CHICAGO (AP) — Former White House Chief of Staff Rahm Emanuel won’t have much time to celebrate his victory as Chicago’s new mayor.
Mr. Emanuel, who overwhelmed the race with truckloads of money and friends in high places from Washington to Hollywood, will take control of a city in deep financial trouble, with problems ranging from an understaffed police department to underperforming schools.
On Tuesday, Mr. Emanuel won 55 percent of the vote, easily outdistancing former Chicago Public Schools President Gery Chico, who had 24 percent, and former Sen. Carol Moseley Braun and City Clerk Miguel del Valle, who each had 9 percent. He will succeed Mayor Richard M. Daley, who is retiring after 22 years in office as the longest-serving mayor in Chicago’s history.
Mr. Emanuel was back at it early Wednesday, greeting voters at a South Side train stop and saying he was heartened by the support he received “and the opportunity to turn the page and start anew with a fresh beginning on tackling the problems that face the city of Chicago.”
The city he inherits, though perhaps more beautiful than ever after years of extensive urban improvements, is in financial straits that it hasn’t seen since before Mr. Daley’s father, Mayor Richard J. Daley, came to power in the 1950s.
“Not since the Great Depression have the finances of the city been this precarious,” said Dominic Pacyga, a historian and author of “Chicago: A Biography.” The city’s next budget deficit again could exceed $500 million, mostly the result of reduced tax revenue from the recession, and could reach $1 billion if the city properly funds its pension system.
Mr. Emanuel, who takes office May 16, also faces a fractious political landscape.
He’ll have to find new leadership for the struggling public school system, as two top interim executives plan to leave. He’ll also need a new police chief, having said he would not renew Police Superintendent Jody Weis’ contract. The department is suffering from low morale and staffing estimated at 1,000 officers below previous levels.
Members of the City Council, including a number elected Tuesday, have made clear they will demand more authority after years of domination by Mr. Daley.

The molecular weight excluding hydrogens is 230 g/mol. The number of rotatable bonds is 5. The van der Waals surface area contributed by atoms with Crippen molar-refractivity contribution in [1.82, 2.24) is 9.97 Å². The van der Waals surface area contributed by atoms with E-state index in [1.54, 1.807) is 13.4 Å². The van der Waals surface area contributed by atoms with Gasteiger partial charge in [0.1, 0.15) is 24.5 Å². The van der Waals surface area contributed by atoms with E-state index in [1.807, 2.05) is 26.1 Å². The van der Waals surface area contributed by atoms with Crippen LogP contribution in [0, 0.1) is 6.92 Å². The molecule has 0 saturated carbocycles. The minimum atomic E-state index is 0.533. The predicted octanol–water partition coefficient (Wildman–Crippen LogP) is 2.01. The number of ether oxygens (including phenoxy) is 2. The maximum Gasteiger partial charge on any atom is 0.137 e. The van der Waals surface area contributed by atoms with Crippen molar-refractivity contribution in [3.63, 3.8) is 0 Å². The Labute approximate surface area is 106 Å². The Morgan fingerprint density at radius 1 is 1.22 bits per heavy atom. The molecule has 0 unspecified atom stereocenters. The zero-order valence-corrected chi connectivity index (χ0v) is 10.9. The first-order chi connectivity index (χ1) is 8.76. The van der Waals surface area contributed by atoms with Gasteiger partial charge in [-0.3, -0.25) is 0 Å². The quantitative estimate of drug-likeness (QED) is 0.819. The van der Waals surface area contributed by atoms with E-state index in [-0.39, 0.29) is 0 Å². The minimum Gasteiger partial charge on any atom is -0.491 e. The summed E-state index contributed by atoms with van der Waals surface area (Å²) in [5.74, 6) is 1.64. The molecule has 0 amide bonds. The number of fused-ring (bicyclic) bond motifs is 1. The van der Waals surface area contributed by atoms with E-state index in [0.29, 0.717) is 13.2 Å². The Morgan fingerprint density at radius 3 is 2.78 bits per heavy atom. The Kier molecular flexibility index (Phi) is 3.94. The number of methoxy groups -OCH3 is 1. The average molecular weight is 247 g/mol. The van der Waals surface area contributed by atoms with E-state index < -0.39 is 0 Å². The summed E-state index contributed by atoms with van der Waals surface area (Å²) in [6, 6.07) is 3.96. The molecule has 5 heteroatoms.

In 25 years of public life, Mr. Emanuel has earned a reputation as a skilled politician and as a political operative, serving in both the Clinton and Obama administrations and as a congressman from Chicago. But the mayor’s office will test his mettle as an executive.
Throughout the campaign, Mr. Emanuel has acknowledged he’ll have to make budget cuts, and he promised to spread the pain as fairly as possible, starting with his own office.
But, like the other candidates, he has been vague about how he’ll accomplish the reductions, and nothing he has suggested comes close to the projected deficit.
Mr. Emanuel said he can save $110 million by streamlining “outdated and duplicative work processes to focus on front-line service delivery,” according to his campaign. His campaign did not use the word “layoffs,” but it did allude to “reducing layers of management bureaucracy and consolidating redundant tasks.”
“What comes next is a bunch of ugly,” said Ralph Martire, executive director of the bipartisan Center for Tax and Budget Accountability. “It’s going to be a brutal budget year, and there are not quick and easy fixes.”
The politics of the cuts could be perilous. Most of the deficit is in the $3.1 billion general fund, which pays for the police and fire departments, which have been cut significantly since 2000, Mr. Martire said.